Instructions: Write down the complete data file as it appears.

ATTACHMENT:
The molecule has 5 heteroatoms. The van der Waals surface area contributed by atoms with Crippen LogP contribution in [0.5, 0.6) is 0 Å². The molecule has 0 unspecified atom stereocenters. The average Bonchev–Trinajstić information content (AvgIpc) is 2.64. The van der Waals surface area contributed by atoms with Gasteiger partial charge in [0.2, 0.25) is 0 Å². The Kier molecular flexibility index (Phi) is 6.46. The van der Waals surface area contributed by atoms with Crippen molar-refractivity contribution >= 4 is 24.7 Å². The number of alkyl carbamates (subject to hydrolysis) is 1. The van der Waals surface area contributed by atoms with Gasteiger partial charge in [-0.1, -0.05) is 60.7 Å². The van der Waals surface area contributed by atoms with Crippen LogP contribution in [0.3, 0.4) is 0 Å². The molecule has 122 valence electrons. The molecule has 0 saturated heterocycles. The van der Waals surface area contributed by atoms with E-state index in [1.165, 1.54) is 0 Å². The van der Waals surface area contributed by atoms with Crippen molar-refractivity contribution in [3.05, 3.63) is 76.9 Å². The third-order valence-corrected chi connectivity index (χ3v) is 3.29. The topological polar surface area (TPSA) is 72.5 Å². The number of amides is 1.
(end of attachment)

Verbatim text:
The molecule has 5 heteroatoms. The van der Waals surface area contributed by atoms with Crippen LogP contribution in [0.5, 0.6) is 0 Å². The molecule has 0 unspecified atom stereocenters. The average Bonchev–Trinajstić information content (AvgIpc) is 2.64. The van der Waals surface area contributed by atoms with Gasteiger partial charge in [0.2, 0.25) is 0 Å². The Kier molecular flexibility index (Phi) is 6.46. The van der Waals surface area contributed by atoms with Crippen molar-refractivity contribution >= 4 is 24.7 Å². The number of alkyl carbamates (subject to hydrolysis) is 1. The van der Waals surface area contributed by atoms with Gasteiger partial charge in [-0.1, -0.05) is 60.7 Å². The van der Waals surface area contributed by atoms with Crippen LogP contribution in [0.3, 0.4) is 0 Å². The molecule has 122 valence electrons. The molecule has 0 saturated heterocycles. The van der Waals surface area contributed by atoms with E-state index in [1.165, 1.54) is 0 Å². The van der Waals surface area contributed by atoms with Crippen molar-refractivity contribution in [3.05, 3.63) is 76.9 Å². The third-order valence-corrected chi connectivity index (χ3v) is 3.29. The topological polar surface area (TPSA) is 72.5 Å². The number of amides is 1.